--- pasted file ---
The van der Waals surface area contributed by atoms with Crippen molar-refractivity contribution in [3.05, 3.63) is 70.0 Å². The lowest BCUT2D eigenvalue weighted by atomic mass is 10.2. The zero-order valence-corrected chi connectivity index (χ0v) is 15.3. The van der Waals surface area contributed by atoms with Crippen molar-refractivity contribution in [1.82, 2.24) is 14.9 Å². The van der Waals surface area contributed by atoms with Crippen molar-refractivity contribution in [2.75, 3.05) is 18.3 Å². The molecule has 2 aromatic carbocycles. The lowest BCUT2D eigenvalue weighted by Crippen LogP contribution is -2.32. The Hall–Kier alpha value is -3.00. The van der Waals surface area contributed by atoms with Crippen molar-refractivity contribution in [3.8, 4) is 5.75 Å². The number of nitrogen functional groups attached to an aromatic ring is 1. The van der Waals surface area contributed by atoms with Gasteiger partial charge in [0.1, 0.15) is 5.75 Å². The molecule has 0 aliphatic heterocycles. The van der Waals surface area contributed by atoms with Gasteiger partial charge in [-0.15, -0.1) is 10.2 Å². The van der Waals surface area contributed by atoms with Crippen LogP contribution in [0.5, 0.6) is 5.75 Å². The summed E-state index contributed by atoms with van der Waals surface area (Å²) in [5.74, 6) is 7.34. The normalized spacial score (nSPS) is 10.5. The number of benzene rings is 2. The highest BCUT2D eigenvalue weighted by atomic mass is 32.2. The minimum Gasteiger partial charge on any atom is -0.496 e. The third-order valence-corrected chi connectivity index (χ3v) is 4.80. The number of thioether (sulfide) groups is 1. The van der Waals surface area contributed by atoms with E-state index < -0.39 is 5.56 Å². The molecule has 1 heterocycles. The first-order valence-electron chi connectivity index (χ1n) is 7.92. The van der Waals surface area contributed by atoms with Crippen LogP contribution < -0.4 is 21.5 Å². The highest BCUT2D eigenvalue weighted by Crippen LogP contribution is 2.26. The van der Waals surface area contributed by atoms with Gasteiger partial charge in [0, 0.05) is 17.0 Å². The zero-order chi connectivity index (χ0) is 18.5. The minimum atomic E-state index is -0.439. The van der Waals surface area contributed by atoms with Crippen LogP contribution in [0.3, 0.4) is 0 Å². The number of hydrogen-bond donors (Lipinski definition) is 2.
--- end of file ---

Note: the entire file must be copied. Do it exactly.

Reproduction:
The van der Waals surface area contributed by atoms with Crippen molar-refractivity contribution in [3.05, 3.63) is 70.0 Å². The lowest BCUT2D eigenvalue weighted by atomic mass is 10.2. The zero-order valence-corrected chi connectivity index (χ0v) is 15.3. The van der Waals surface area contributed by atoms with Crippen molar-refractivity contribution in [1.82, 2.24) is 14.9 Å². The van der Waals surface area contributed by atoms with Crippen molar-refractivity contribution in [2.75, 3.05) is 18.3 Å². The molecule has 2 aromatic carbocycles. The lowest BCUT2D eigenvalue weighted by Crippen LogP contribution is -2.32. The Hall–Kier alpha value is -3.00. The van der Waals surface area contributed by atoms with Crippen molar-refractivity contribution in [3.8, 4) is 5.75 Å². The number of nitrogen functional groups attached to an aromatic ring is 1. The van der Waals surface area contributed by atoms with Gasteiger partial charge in [0.1, 0.15) is 5.75 Å². The molecule has 0 aliphatic heterocycles. The van der Waals surface area contributed by atoms with Gasteiger partial charge in [-0.15, -0.1) is 10.2 Å². The van der Waals surface area contributed by atoms with Crippen LogP contribution in [0.5, 0.6) is 5.75 Å². The summed E-state index contributed by atoms with van der Waals surface area (Å²) in [5.74, 6) is 7.34. The normalized spacial score (nSPS) is 10.5. The number of benzene rings is 2. The highest BCUT2D eigenvalue weighted by atomic mass is 32.2. The minimum Gasteiger partial charge on any atom is -0.496 e. The third-order valence-corrected chi connectivity index (χ3v) is 4.80. The number of thioether (sulfide) groups is 1. The van der Waals surface area contributed by atoms with E-state index < -0.39 is 5.56 Å². The molecule has 1 heterocycles. The first-order valence-electron chi connectivity index (χ1n) is 7.92. The van der Waals surface area contributed by atoms with Crippen LogP contribution < -0.4 is 21.5 Å². The highest BCUT2D eigenvalue weighted by Crippen LogP contribution is 2.26. The van der Waals surface area contributed by atoms with Gasteiger partial charge in [0, 0.05) is 17.0 Å². The zero-order chi connectivity index (χ0) is 18.5. The minimum atomic E-state index is -0.439. The van der Waals surface area contributed by atoms with Crippen LogP contribution in [0.3, 0.4) is 0 Å². The number of hydrogen-bond donors (Lipinski definition) is 2.